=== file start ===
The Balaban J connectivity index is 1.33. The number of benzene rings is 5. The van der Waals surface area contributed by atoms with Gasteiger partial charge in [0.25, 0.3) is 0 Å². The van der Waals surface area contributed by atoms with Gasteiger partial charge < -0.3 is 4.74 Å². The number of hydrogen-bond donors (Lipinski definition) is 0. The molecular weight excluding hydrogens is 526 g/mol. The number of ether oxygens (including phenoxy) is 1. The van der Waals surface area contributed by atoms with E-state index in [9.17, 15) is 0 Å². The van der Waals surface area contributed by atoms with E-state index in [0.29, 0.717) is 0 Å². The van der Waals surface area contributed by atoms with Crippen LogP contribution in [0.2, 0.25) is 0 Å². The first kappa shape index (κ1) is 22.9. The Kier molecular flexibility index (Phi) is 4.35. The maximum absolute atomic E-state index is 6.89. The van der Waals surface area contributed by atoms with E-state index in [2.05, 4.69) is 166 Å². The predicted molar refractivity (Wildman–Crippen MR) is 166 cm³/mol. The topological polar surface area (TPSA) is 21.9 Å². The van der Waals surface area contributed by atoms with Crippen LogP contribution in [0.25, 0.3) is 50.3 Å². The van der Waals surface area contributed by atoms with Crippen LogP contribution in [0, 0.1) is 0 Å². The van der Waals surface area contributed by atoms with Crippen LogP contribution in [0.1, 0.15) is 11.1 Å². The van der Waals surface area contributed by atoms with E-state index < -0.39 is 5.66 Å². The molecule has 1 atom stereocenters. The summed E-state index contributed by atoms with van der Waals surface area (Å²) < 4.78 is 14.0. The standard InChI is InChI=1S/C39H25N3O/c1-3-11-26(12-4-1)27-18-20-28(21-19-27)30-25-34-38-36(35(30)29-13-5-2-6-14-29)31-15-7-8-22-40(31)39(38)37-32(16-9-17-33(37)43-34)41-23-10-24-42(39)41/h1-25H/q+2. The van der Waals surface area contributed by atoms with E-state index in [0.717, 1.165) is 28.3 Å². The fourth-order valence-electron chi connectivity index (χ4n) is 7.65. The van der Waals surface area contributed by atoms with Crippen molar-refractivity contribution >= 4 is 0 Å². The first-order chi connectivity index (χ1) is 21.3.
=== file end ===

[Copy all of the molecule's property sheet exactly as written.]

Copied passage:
The Balaban J connectivity index is 1.33. The number of benzene rings is 5. The van der Waals surface area contributed by atoms with Gasteiger partial charge in [0.25, 0.3) is 0 Å². The van der Waals surface area contributed by atoms with Gasteiger partial charge < -0.3 is 4.74 Å². The number of hydrogen-bond donors (Lipinski definition) is 0. The molecular weight excluding hydrogens is 526 g/mol. The number of ether oxygens (including phenoxy) is 1. The van der Waals surface area contributed by atoms with E-state index in [9.17, 15) is 0 Å². The van der Waals surface area contributed by atoms with E-state index in [0.29, 0.717) is 0 Å². The van der Waals surface area contributed by atoms with Crippen LogP contribution in [0.2, 0.25) is 0 Å². The first kappa shape index (κ1) is 22.9. The Kier molecular flexibility index (Phi) is 4.35. The maximum absolute atomic E-state index is 6.89. The van der Waals surface area contributed by atoms with E-state index in [2.05, 4.69) is 166 Å². The predicted molar refractivity (Wildman–Crippen MR) is 166 cm³/mol. The topological polar surface area (TPSA) is 21.9 Å². The van der Waals surface area contributed by atoms with Crippen LogP contribution in [0.25, 0.3) is 50.3 Å². The van der Waals surface area contributed by atoms with Crippen LogP contribution in [0, 0.1) is 0 Å². The van der Waals surface area contributed by atoms with Crippen LogP contribution in [0.1, 0.15) is 11.1 Å². The van der Waals surface area contributed by atoms with E-state index < -0.39 is 5.66 Å². The molecule has 1 atom stereocenters. The summed E-state index contributed by atoms with van der Waals surface area (Å²) < 4.78 is 14.0. The standard InChI is InChI=1S/C39H25N3O/c1-3-11-26(12-4-1)27-18-20-28(21-19-27)30-25-34-38-36(35(30)29-13-5-2-6-14-29)31-15-7-8-22-40(31)39(38)37-32(16-9-17-33(37)43-34)41-23-10-24-42(39)41/h1-25H/q+2. The van der Waals surface area contributed by atoms with E-state index in [0.717, 1.165) is 28.3 Å². The fourth-order valence-electron chi connectivity index (χ4n) is 7.65. The van der Waals surface area contributed by atoms with Crippen molar-refractivity contribution >= 4 is 0 Å². The first-order chi connectivity index (χ1) is 21.3.